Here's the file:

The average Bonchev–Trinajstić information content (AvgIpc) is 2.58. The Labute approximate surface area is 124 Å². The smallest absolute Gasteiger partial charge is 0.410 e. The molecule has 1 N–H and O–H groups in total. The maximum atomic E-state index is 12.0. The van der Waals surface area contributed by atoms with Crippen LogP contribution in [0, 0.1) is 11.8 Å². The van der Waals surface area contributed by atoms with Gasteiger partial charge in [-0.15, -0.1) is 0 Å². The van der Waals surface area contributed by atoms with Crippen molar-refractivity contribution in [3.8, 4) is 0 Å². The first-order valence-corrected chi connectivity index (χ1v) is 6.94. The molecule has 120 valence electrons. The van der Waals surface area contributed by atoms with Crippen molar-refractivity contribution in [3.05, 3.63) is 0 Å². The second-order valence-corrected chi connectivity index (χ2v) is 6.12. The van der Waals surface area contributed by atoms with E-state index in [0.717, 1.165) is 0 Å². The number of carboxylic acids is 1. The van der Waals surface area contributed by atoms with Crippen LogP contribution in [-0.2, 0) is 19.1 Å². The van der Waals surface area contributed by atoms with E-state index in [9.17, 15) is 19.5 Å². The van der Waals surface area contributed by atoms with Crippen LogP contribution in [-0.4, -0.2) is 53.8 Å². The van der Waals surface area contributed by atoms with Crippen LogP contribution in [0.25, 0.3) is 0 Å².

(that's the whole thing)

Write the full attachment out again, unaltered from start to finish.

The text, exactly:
The average Bonchev–Trinajstić information content (AvgIpc) is 2.58. The Labute approximate surface area is 124 Å². The smallest absolute Gasteiger partial charge is 0.410 e. The molecule has 1 N–H and O–H groups in total. The maximum atomic E-state index is 12.0. The van der Waals surface area contributed by atoms with Crippen LogP contribution in [0, 0.1) is 11.8 Å². The van der Waals surface area contributed by atoms with Gasteiger partial charge in [-0.15, -0.1) is 0 Å². The van der Waals surface area contributed by atoms with Crippen molar-refractivity contribution in [3.8, 4) is 0 Å². The first-order valence-corrected chi connectivity index (χ1v) is 6.94. The molecule has 120 valence electrons. The van der Waals surface area contributed by atoms with Crippen molar-refractivity contribution in [3.05, 3.63) is 0 Å². The second-order valence-corrected chi connectivity index (χ2v) is 6.12. The van der Waals surface area contributed by atoms with E-state index in [0.717, 1.165) is 0 Å². The number of carboxylic acids is 1. The van der Waals surface area contributed by atoms with Crippen LogP contribution in [-0.2, 0) is 19.1 Å². The van der Waals surface area contributed by atoms with E-state index in [9.17, 15) is 19.5 Å². The van der Waals surface area contributed by atoms with Crippen LogP contribution in [-0.4, -0.2) is 53.8 Å². The van der Waals surface area contributed by atoms with Crippen LogP contribution in [0.25, 0.3) is 0 Å².